Last night I participated in a panel about emerging standards in archival description sponsored by the Student Chapter of the Society of American Archivists (SCoSAA) at Simmons College. Kate Bowers, one of the other panelists, gave a great talk about integrating physical and born-digital archival records at the Harvard University Archives that reminded me of the Managing Electronic Records workshop I took a few weeks ago. She talked about maintaining the continuity of records, regardless of format, explaining that the web pages and tweets of today serve the same fundamental purpose as the broadsides and other ephemera of past centuries, just as the course catalog that exists today as a complex database is still the same basic vital record of the University that the simple print version used to be. I found that idea somewhat comforting; electronic records seem less mysterious when viewed as continuations of existing records series that can be described using the archival knowledge we already have at our disposal.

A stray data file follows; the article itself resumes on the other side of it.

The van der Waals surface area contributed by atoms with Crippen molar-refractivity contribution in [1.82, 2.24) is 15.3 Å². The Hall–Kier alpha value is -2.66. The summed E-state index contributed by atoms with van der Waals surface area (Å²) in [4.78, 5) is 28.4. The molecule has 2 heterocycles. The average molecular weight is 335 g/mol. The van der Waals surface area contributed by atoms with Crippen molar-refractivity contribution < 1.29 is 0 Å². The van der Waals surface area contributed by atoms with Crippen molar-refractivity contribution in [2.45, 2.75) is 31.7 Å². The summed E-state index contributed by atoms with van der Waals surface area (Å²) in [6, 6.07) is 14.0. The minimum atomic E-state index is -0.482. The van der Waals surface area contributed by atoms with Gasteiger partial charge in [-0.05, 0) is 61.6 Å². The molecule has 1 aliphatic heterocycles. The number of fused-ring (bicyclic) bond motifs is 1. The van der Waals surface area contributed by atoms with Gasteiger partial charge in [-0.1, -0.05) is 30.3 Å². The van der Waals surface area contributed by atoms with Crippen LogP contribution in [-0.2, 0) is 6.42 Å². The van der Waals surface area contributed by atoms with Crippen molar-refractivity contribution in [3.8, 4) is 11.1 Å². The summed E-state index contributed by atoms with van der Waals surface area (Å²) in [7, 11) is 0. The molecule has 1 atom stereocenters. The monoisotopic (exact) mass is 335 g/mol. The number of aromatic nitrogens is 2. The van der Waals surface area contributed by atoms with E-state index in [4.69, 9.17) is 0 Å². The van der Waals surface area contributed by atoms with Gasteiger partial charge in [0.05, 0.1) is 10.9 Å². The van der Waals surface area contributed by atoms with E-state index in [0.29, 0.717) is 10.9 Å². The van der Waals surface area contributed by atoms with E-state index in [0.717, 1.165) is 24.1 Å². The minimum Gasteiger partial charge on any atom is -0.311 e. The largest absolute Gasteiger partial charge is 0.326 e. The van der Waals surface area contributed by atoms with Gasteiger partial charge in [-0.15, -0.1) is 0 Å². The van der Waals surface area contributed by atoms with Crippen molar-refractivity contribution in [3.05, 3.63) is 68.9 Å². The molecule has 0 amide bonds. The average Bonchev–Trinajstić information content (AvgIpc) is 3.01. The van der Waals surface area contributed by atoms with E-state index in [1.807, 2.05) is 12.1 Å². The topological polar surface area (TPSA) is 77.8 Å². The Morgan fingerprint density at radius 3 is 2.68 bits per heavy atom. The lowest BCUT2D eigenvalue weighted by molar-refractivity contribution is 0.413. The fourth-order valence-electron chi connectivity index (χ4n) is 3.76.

It struck me that we all touched on how our work as archivists - particularly where access to digitized or born-digital material is concerned - now involves other professionals, particularly from the IT field. Though we may not be IT experts ourselves, we need to understand their world enough to be able to communicate our needs effectively. Our role as archivists is to help design the tools we need by articulating the functionality we want, and by continually coming up with new ideas to make our metadata do more for us and for our users.